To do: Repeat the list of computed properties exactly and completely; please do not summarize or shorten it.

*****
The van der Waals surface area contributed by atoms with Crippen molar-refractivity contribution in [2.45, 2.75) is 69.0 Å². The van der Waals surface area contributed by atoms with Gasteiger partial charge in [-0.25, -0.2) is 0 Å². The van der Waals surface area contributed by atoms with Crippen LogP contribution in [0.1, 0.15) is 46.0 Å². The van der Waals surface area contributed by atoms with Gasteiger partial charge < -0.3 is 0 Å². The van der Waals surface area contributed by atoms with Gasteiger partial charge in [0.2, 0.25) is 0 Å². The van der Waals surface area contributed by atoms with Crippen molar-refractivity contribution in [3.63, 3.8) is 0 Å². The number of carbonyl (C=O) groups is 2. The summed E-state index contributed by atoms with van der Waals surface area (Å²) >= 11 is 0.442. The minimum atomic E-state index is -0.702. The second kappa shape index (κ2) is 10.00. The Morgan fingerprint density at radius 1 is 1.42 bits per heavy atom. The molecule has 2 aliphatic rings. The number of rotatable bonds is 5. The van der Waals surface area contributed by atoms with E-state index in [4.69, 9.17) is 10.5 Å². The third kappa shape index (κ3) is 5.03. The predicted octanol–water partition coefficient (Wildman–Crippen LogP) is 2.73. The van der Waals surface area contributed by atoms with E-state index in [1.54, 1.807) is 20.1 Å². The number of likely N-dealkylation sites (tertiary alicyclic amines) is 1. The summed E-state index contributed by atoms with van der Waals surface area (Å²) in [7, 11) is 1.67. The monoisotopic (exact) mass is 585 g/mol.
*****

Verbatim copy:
The van der Waals surface area contributed by atoms with Crippen molar-refractivity contribution in [2.45, 2.75) is 69.0 Å². The van der Waals surface area contributed by atoms with Gasteiger partial charge in [-0.25, -0.2) is 0 Å². The van der Waals surface area contributed by atoms with Crippen LogP contribution in [0.1, 0.15) is 46.0 Å². The van der Waals surface area contributed by atoms with Gasteiger partial charge < -0.3 is 0 Å². The van der Waals surface area contributed by atoms with Gasteiger partial charge in [0.2, 0.25) is 0 Å². The van der Waals surface area contributed by atoms with Crippen molar-refractivity contribution in [3.63, 3.8) is 0 Å². The number of carbonyl (C=O) groups is 2. The summed E-state index contributed by atoms with van der Waals surface area (Å²) >= 11 is 0.442. The minimum atomic E-state index is -0.702. The second kappa shape index (κ2) is 10.00. The Morgan fingerprint density at radius 1 is 1.42 bits per heavy atom. The molecule has 2 aliphatic rings. The number of rotatable bonds is 5. The van der Waals surface area contributed by atoms with E-state index in [4.69, 9.17) is 10.5 Å². The third kappa shape index (κ3) is 5.03. The predicted octanol–water partition coefficient (Wildman–Crippen LogP) is 2.73. The van der Waals surface area contributed by atoms with E-state index in [1.54, 1.807) is 20.1 Å². The number of likely N-dealkylation sites (tertiary alicyclic amines) is 1. The summed E-state index contributed by atoms with van der Waals surface area (Å²) in [7, 11) is 1.67. The monoisotopic (exact) mass is 585 g/mol.